The depth to water level ranges from less than 10 feet. to about 250 feet. Shallow water, less than 100 feet below the land surface, may be found in about half the area. The principal shallow-water localities are the northeastern part of the area, including eastern Stanton County and northeastern Morton County; the western part of the area, including northwestern Morton County and southwestern Stanton County; and a narrow strip along Cimarron river in south-central Morton County. Deep-water areas, in which the water level stands more than 200 feet below the land surface, are found in southern Morton County and south-central Stanton County.

Several artesian wells, ranging in depth from 200 to 600 feet, have been drilled in western Morton County. The water in these wells comes from red sandstones of Permian age. This water is highly mineralized, excessively hard, and unsuited for domestic use. One sample, obtained from a flowing well at Richfield, has a hardness of 1,935 parts per million, chiefly calcium and magnesium sulphate.

The water from both the Ogallala and the Dakota is hard, the average hardness being about 225 parts per million. Thirty-three of the 76 samples of water analyzed contained more than 1.5 parts per million of fluoride, which is an amount sufficient to produce mottled enamel on children's teeth. In general, the water from the Ogallala in this area is of better quality than the water from the Dakota.

The most suitable area for irrigation in Stanton County is the eastern and northeastern part; here large yields of water may be had from the Ogallala formation at relatively shallow depths. At the present time five wells in this area are pumping water for irrigation and of these, three have been drilled within the last year. They range in depth from 83 to 280 feet, and the depth to water level ranges from 52 to 63 feet.

One well is 182 feet deep, the static water level is 63 feet below the surface, the yield is 800 gallons a minute, and the reported drawdown is 27 feet. Another well is 280 feet deep, the static water level is 56 feet below the surface, the yield is 650 gallons a minute, and the reported draw-down is only 13 feet.

The most favorable areas for irrigation in Morton County are the northwest corner, the northeast corner, and the central-eastern part, between Rolla and Cimarron river. Seven irrigation wells have been drilled, of which three are now in use. One well has a reported yield of 750 gallons a minute. The depths of the wells in the northeast and northwest parts range from 60 to 100 feet, and static water levels are 30 to 80 feet below the land surface. In the central-eastern part, the wells are about 400 feet or more in depth, and the static water levels are 85 to 100 feet below the land surface.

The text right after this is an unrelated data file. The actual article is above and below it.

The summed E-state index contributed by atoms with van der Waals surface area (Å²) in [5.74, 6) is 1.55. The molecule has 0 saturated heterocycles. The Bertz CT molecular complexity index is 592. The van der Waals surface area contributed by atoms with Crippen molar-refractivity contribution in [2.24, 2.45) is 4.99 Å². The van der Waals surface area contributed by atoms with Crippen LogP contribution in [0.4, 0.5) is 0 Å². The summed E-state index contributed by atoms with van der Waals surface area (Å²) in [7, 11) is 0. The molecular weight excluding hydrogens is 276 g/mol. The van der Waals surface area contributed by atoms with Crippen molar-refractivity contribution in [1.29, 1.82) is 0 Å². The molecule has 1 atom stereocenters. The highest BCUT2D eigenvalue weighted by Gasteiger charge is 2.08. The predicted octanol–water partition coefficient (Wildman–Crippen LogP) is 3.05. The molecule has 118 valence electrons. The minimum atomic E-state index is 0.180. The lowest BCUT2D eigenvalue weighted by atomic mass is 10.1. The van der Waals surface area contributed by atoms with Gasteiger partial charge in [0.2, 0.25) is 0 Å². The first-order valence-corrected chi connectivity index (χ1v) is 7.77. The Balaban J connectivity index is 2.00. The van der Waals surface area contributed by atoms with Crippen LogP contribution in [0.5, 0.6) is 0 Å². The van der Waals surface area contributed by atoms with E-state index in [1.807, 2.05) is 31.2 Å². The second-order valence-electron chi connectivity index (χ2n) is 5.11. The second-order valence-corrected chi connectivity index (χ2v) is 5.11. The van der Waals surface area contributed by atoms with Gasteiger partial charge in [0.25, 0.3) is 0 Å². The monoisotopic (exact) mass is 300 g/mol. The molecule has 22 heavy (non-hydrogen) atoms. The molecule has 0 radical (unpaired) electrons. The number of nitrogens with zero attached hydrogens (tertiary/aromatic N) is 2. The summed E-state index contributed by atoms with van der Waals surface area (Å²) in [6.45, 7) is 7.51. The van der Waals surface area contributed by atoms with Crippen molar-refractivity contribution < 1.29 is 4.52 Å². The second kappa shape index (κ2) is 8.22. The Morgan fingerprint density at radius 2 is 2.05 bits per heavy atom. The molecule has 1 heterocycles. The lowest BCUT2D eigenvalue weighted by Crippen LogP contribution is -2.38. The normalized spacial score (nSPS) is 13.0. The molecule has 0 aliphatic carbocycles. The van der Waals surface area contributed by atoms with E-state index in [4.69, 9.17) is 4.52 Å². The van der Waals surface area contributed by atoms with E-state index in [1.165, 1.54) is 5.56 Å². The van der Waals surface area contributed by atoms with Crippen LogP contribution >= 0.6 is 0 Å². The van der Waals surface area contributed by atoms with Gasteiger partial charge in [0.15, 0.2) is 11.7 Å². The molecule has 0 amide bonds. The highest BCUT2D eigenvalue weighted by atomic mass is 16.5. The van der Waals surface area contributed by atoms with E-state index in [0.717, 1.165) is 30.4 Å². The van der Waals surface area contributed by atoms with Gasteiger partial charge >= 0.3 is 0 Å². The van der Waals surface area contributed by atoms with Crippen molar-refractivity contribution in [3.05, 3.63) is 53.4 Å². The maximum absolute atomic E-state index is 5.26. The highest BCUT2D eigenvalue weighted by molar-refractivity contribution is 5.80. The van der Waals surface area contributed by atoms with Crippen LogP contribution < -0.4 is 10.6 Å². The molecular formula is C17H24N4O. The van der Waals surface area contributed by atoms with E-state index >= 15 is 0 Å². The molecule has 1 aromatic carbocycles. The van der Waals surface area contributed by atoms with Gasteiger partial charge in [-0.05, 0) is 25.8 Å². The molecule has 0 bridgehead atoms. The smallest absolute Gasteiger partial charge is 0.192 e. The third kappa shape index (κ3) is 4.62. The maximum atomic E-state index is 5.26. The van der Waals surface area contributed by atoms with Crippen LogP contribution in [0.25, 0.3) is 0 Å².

Gaging the Ground-water Reservoirs of Kansas

by S. W. Lohman

Of special importance in ground-water investigations are the periodic measurement of water levels in numerous observation wells, in order to determine the magnitude and character of water-level fluctuations and the rate at which the underground reservoirs are being replenished by rainfall or depleted by seepage from springs or swamps, by direct evaporation, by plant transpiration, or by heavy pumping. The federal and state Geological Surveys now obtain accurate records of water-level fluctuations in 436 wells located in 13 western counties of Kansas, as shown in figure 28. Part of these records are obtained through the cooperation of the Soil Conservation Service at Mankato and of the city of Wichita.

In most of these wells the water level is measured weekly or monthly, but in a few it is measured quarterly. Nine of these wells are equipped with weekly automatic water-stage recorders that give a continuous record of all fluctuations and permit detailed study (see fig. 9). In addition to these wells, three other wells equipped with recorders in the shallow-water area of Scott and Finney counties have been under observation for eight or nine years by the Division of Water Resources of the Kansas State Board of Agriculture.